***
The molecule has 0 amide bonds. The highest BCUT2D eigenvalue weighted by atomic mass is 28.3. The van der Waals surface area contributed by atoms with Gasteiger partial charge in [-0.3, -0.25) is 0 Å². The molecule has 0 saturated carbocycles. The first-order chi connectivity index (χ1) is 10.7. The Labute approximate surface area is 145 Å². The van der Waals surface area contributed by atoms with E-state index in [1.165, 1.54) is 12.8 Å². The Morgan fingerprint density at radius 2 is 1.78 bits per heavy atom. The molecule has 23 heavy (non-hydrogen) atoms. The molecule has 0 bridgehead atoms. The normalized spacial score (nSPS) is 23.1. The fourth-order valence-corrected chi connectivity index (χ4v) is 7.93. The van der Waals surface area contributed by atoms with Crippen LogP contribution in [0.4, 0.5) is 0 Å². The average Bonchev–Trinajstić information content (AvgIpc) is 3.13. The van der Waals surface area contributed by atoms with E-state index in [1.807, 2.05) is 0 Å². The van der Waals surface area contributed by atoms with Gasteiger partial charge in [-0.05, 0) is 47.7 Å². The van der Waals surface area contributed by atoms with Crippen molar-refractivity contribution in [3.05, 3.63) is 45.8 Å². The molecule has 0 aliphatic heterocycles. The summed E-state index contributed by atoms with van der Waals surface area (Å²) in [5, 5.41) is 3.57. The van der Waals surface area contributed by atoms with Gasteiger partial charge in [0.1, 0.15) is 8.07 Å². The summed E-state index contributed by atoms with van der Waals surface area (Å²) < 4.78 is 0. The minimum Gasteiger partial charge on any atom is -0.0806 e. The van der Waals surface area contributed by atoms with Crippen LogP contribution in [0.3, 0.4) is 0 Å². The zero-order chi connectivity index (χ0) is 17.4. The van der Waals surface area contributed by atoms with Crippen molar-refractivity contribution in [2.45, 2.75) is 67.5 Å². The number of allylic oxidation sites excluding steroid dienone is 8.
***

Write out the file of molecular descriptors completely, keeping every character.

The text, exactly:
The molecule has 0 amide bonds. The highest BCUT2D eigenvalue weighted by atomic mass is 28.3. The van der Waals surface area contributed by atoms with Gasteiger partial charge in [-0.3, -0.25) is 0 Å². The molecule has 0 saturated carbocycles. The first-order chi connectivity index (χ1) is 10.7. The Labute approximate surface area is 145 Å². The van der Waals surface area contributed by atoms with E-state index in [1.165, 1.54) is 12.8 Å². The Morgan fingerprint density at radius 2 is 1.78 bits per heavy atom. The molecule has 23 heavy (non-hydrogen) atoms. The molecule has 0 bridgehead atoms. The normalized spacial score (nSPS) is 23.1. The fourth-order valence-corrected chi connectivity index (χ4v) is 7.93. The van der Waals surface area contributed by atoms with Crippen LogP contribution in [0.4, 0.5) is 0 Å². The average Bonchev–Trinajstić information content (AvgIpc) is 3.13. The van der Waals surface area contributed by atoms with E-state index in [1.807, 2.05) is 0 Å². The van der Waals surface area contributed by atoms with Gasteiger partial charge in [-0.05, 0) is 47.7 Å². The van der Waals surface area contributed by atoms with Crippen molar-refractivity contribution in [3.05, 3.63) is 45.8 Å². The molecule has 0 aliphatic heterocycles. The summed E-state index contributed by atoms with van der Waals surface area (Å²) in [5, 5.41) is 3.57. The van der Waals surface area contributed by atoms with Gasteiger partial charge in [0.1, 0.15) is 8.07 Å². The summed E-state index contributed by atoms with van der Waals surface area (Å²) < 4.78 is 0. The minimum Gasteiger partial charge on any atom is -0.0806 e. The van der Waals surface area contributed by atoms with Crippen LogP contribution in [0.3, 0.4) is 0 Å². The zero-order chi connectivity index (χ0) is 17.4. The van der Waals surface area contributed by atoms with Crippen molar-refractivity contribution in [2.45, 2.75) is 67.5 Å². The number of allylic oxidation sites excluding steroid dienone is 8.